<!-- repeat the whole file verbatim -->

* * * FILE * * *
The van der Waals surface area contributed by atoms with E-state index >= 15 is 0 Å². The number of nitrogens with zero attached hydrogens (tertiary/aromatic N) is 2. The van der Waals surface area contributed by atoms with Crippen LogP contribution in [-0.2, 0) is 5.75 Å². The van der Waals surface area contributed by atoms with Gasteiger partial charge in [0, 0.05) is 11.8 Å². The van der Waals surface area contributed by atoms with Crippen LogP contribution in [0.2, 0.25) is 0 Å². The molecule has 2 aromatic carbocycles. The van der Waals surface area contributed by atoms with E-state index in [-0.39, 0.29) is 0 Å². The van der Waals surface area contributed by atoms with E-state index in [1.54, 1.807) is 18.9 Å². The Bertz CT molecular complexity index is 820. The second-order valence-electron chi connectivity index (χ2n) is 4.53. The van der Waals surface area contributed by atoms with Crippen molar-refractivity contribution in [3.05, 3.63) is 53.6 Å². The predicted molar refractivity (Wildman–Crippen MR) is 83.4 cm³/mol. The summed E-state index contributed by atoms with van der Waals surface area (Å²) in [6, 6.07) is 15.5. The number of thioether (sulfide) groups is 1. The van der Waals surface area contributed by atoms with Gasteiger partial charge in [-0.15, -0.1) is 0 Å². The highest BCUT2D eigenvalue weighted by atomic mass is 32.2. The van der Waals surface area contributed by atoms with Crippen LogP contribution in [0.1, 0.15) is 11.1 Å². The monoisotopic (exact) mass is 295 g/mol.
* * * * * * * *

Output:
The van der Waals surface area contributed by atoms with E-state index >= 15 is 0 Å². The number of nitrogens with zero attached hydrogens (tertiary/aromatic N) is 2. The van der Waals surface area contributed by atoms with Crippen LogP contribution in [-0.2, 0) is 5.75 Å². The van der Waals surface area contributed by atoms with Gasteiger partial charge in [0, 0.05) is 11.8 Å². The van der Waals surface area contributed by atoms with Crippen LogP contribution in [0.2, 0.25) is 0 Å². The molecule has 2 aromatic carbocycles. The van der Waals surface area contributed by atoms with E-state index in [-0.39, 0.29) is 0 Å². The van der Waals surface area contributed by atoms with E-state index in [1.54, 1.807) is 18.9 Å². The Bertz CT molecular complexity index is 820. The second-order valence-electron chi connectivity index (χ2n) is 4.53. The van der Waals surface area contributed by atoms with Crippen molar-refractivity contribution in [3.05, 3.63) is 53.6 Å². The predicted molar refractivity (Wildman–Crippen MR) is 83.4 cm³/mol. The summed E-state index contributed by atoms with van der Waals surface area (Å²) in [6, 6.07) is 15.5. The number of thioether (sulfide) groups is 1. The van der Waals surface area contributed by atoms with Gasteiger partial charge in [-0.15, -0.1) is 0 Å². The highest BCUT2D eigenvalue weighted by atomic mass is 32.2. The van der Waals surface area contributed by atoms with Crippen LogP contribution in [0.1, 0.15) is 11.1 Å². The monoisotopic (exact) mass is 295 g/mol.